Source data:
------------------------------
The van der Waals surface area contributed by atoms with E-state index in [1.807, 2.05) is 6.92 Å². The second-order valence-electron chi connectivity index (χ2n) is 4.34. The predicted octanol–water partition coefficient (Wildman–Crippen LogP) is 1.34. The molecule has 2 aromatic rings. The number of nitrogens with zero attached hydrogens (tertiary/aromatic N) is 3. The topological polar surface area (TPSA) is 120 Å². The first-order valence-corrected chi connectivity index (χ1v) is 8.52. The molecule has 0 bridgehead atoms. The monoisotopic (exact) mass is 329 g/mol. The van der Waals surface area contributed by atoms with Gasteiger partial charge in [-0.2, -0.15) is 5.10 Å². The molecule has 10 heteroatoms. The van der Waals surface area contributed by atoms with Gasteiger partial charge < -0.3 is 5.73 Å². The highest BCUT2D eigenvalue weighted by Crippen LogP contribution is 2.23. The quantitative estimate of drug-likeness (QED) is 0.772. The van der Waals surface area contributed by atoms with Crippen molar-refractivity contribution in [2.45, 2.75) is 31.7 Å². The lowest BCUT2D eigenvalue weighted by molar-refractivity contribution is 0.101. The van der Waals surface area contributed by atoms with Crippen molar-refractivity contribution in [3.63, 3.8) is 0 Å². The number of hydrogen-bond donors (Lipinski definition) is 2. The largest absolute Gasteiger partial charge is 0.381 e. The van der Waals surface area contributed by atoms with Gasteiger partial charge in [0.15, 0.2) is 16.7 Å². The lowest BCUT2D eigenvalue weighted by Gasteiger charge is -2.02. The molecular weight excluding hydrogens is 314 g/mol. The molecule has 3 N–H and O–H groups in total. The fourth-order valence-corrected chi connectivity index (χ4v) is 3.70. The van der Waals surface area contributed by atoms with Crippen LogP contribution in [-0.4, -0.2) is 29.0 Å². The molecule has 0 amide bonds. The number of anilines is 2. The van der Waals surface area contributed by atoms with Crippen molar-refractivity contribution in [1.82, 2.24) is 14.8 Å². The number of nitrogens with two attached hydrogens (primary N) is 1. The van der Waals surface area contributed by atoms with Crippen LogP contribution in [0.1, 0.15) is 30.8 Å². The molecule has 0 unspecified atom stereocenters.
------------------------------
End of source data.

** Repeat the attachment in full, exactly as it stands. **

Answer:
The van der Waals surface area contributed by atoms with E-state index in [1.807, 2.05) is 6.92 Å². The second-order valence-electron chi connectivity index (χ2n) is 4.34. The predicted octanol–water partition coefficient (Wildman–Crippen LogP) is 1.34. The molecule has 2 aromatic rings. The number of nitrogens with zero attached hydrogens (tertiary/aromatic N) is 3. The topological polar surface area (TPSA) is 120 Å². The first-order valence-corrected chi connectivity index (χ1v) is 8.52. The molecule has 0 bridgehead atoms. The monoisotopic (exact) mass is 329 g/mol. The van der Waals surface area contributed by atoms with Gasteiger partial charge in [-0.2, -0.15) is 5.10 Å². The molecule has 10 heteroatoms. The van der Waals surface area contributed by atoms with Gasteiger partial charge < -0.3 is 5.73 Å². The highest BCUT2D eigenvalue weighted by Crippen LogP contribution is 2.23. The quantitative estimate of drug-likeness (QED) is 0.772. The van der Waals surface area contributed by atoms with Crippen molar-refractivity contribution in [2.45, 2.75) is 31.7 Å². The lowest BCUT2D eigenvalue weighted by molar-refractivity contribution is 0.101. The van der Waals surface area contributed by atoms with Crippen molar-refractivity contribution in [3.63, 3.8) is 0 Å². The number of hydrogen-bond donors (Lipinski definition) is 2. The largest absolute Gasteiger partial charge is 0.381 e. The van der Waals surface area contributed by atoms with Gasteiger partial charge in [0.15, 0.2) is 16.7 Å². The lowest BCUT2D eigenvalue weighted by Gasteiger charge is -2.02. The molecular weight excluding hydrogens is 314 g/mol. The molecule has 3 N–H and O–H groups in total. The fourth-order valence-corrected chi connectivity index (χ4v) is 3.70. The van der Waals surface area contributed by atoms with Crippen LogP contribution in [-0.4, -0.2) is 29.0 Å². The molecule has 0 amide bonds. The number of anilines is 2. The van der Waals surface area contributed by atoms with Crippen molar-refractivity contribution in [1.82, 2.24) is 14.8 Å². The number of nitrogens with two attached hydrogens (primary N) is 1. The van der Waals surface area contributed by atoms with Crippen LogP contribution in [0.1, 0.15) is 30.8 Å². The molecule has 0 unspecified atom stereocenters.